How does our collective scholarly knowledge grow over time? What major areas of science exist and how are they interlinked?
Which areas are major knowledge producers; which ones are consumers? Computational scientometrics — the application of bibliometric/scientometric
methods to large-scale scholarly datasets — and the communication of results via maps of science might help us answer these
questions. This paper represents the results of a prototype study that aims to map the structure and evolution of chemistry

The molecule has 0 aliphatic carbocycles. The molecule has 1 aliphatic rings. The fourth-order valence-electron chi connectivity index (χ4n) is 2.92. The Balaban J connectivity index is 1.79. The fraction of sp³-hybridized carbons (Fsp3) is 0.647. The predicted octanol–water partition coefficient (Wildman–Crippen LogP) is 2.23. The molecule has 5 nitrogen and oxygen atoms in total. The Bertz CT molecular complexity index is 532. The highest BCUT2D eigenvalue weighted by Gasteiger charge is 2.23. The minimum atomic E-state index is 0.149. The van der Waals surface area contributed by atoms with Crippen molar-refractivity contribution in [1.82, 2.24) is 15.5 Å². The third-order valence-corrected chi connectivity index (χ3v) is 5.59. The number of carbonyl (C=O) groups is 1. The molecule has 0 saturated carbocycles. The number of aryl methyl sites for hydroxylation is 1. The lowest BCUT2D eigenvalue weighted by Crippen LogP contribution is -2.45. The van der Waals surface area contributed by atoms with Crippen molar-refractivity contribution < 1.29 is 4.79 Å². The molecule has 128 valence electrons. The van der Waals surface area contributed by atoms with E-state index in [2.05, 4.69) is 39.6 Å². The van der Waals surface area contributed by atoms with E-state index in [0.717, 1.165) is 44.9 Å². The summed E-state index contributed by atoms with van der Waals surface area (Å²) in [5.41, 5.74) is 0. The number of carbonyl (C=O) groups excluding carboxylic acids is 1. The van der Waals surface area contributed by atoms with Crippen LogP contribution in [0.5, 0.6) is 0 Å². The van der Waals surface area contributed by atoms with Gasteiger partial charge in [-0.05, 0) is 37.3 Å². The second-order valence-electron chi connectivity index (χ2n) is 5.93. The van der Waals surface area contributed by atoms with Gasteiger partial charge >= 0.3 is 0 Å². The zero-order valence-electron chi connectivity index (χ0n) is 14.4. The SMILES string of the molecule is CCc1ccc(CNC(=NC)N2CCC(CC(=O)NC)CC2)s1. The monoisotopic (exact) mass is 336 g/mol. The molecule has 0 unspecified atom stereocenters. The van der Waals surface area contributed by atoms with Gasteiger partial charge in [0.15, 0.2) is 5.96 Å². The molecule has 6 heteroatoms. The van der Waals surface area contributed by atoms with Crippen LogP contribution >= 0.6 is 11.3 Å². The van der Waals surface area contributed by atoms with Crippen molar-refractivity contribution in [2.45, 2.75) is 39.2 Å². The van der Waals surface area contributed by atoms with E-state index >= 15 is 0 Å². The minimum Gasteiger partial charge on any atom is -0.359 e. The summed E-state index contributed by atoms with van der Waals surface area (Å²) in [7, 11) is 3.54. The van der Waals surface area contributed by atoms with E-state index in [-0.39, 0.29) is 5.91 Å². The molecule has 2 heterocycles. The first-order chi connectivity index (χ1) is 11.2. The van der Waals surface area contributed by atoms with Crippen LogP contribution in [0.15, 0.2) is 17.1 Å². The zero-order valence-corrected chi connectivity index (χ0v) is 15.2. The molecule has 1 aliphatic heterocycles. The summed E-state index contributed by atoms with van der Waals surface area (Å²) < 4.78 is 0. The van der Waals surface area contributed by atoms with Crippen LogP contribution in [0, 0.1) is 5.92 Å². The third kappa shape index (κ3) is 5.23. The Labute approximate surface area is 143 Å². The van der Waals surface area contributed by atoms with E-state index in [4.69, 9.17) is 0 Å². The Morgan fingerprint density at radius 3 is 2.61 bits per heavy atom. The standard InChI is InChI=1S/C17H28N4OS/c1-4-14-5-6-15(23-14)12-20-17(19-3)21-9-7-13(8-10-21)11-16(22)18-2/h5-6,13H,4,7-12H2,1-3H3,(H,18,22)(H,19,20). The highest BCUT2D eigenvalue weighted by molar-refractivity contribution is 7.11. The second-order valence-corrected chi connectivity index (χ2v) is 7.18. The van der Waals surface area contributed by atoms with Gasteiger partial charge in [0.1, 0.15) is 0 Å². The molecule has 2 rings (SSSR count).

research over a 30 year time frame. Information from the combined Science (SCIE) and Social Science (SSCI) Citations Indexes
from 2002 was used to generate a disciplinary map of 7,227 journals and 671 journal clusters. Clusters relevant to study the
structure and evolution of chemistry were identified using JCR categories and were further clustered into 14 disciplines.
The changing scientific composition of these 14 disciplines and their knowledge exchange via citation linkages was computed.
Major changes on the dominance, influence, and role of Chemistry, Biology, Biochemistry, and Bioengineering over these 30
years are discussed. The paper concludes with suggestions for future work.